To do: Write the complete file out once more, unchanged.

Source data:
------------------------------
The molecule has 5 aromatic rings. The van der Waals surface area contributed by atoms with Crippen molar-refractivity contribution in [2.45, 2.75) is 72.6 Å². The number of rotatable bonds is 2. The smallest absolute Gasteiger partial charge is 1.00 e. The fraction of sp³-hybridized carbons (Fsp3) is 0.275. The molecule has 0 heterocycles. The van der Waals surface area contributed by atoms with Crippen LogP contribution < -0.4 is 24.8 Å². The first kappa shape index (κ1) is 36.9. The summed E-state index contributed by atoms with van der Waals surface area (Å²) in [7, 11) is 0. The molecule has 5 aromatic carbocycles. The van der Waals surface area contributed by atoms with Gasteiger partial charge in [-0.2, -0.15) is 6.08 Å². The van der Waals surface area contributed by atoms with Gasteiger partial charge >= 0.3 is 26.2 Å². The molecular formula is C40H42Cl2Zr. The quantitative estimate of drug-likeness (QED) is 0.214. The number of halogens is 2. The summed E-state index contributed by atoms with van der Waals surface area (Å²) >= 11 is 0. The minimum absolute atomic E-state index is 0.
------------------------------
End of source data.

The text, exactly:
The molecule has 5 aromatic rings. The van der Waals surface area contributed by atoms with Crippen molar-refractivity contribution in [2.45, 2.75) is 72.6 Å². The number of rotatable bonds is 2. The smallest absolute Gasteiger partial charge is 1.00 e. The fraction of sp³-hybridized carbons (Fsp3) is 0.275. The molecule has 0 heterocycles. The van der Waals surface area contributed by atoms with Crippen LogP contribution < -0.4 is 24.8 Å². The first kappa shape index (κ1) is 36.9. The summed E-state index contributed by atoms with van der Waals surface area (Å²) in [7, 11) is 0. The molecule has 5 aromatic carbocycles. The van der Waals surface area contributed by atoms with Gasteiger partial charge in [-0.2, -0.15) is 6.08 Å². The van der Waals surface area contributed by atoms with Gasteiger partial charge >= 0.3 is 26.2 Å². The molecular formula is C40H42Cl2Zr. The quantitative estimate of drug-likeness (QED) is 0.214. The number of halogens is 2. The summed E-state index contributed by atoms with van der Waals surface area (Å²) >= 11 is 0. The minimum absolute atomic E-state index is 0.